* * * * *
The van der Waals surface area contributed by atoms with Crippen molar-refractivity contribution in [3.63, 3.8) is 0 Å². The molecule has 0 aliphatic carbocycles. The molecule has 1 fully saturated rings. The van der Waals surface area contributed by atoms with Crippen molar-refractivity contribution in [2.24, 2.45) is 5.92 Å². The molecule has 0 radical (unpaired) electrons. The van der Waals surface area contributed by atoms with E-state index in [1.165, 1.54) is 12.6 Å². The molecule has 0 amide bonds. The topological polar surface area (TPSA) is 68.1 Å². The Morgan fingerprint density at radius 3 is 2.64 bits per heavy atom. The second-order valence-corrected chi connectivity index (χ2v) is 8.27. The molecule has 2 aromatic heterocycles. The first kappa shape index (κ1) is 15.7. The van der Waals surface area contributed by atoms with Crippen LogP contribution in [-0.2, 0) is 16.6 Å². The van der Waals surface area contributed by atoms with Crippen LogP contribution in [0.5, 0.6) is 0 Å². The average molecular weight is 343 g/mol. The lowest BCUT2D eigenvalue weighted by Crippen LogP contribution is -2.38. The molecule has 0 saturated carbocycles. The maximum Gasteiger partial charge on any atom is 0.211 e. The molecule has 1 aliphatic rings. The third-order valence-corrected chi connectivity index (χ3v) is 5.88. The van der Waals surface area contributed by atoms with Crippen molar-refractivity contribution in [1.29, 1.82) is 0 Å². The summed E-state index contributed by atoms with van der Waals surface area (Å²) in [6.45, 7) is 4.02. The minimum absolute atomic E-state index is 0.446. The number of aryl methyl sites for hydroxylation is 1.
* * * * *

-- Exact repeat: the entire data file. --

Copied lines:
The van der Waals surface area contributed by atoms with Crippen molar-refractivity contribution in [3.63, 3.8) is 0 Å². The molecule has 0 aliphatic carbocycles. The molecule has 1 fully saturated rings. The van der Waals surface area contributed by atoms with Crippen molar-refractivity contribution in [2.24, 2.45) is 5.92 Å². The molecule has 0 radical (unpaired) electrons. The van der Waals surface area contributed by atoms with E-state index in [1.165, 1.54) is 12.6 Å². The molecule has 0 amide bonds. The topological polar surface area (TPSA) is 68.1 Å². The Morgan fingerprint density at radius 3 is 2.64 bits per heavy atom. The second-order valence-corrected chi connectivity index (χ2v) is 8.27. The molecule has 2 aromatic heterocycles. The first kappa shape index (κ1) is 15.7. The van der Waals surface area contributed by atoms with Crippen LogP contribution in [-0.2, 0) is 16.6 Å². The van der Waals surface area contributed by atoms with Crippen LogP contribution in [0.5, 0.6) is 0 Å². The average molecular weight is 343 g/mol. The lowest BCUT2D eigenvalue weighted by Crippen LogP contribution is -2.38. The molecule has 0 saturated carbocycles. The maximum Gasteiger partial charge on any atom is 0.211 e. The molecule has 1 aliphatic rings. The third-order valence-corrected chi connectivity index (χ3v) is 5.88. The van der Waals surface area contributed by atoms with Crippen molar-refractivity contribution in [1.29, 1.82) is 0 Å². The summed E-state index contributed by atoms with van der Waals surface area (Å²) in [6.45, 7) is 4.02. The minimum absolute atomic E-state index is 0.446. The number of aryl methyl sites for hydroxylation is 1.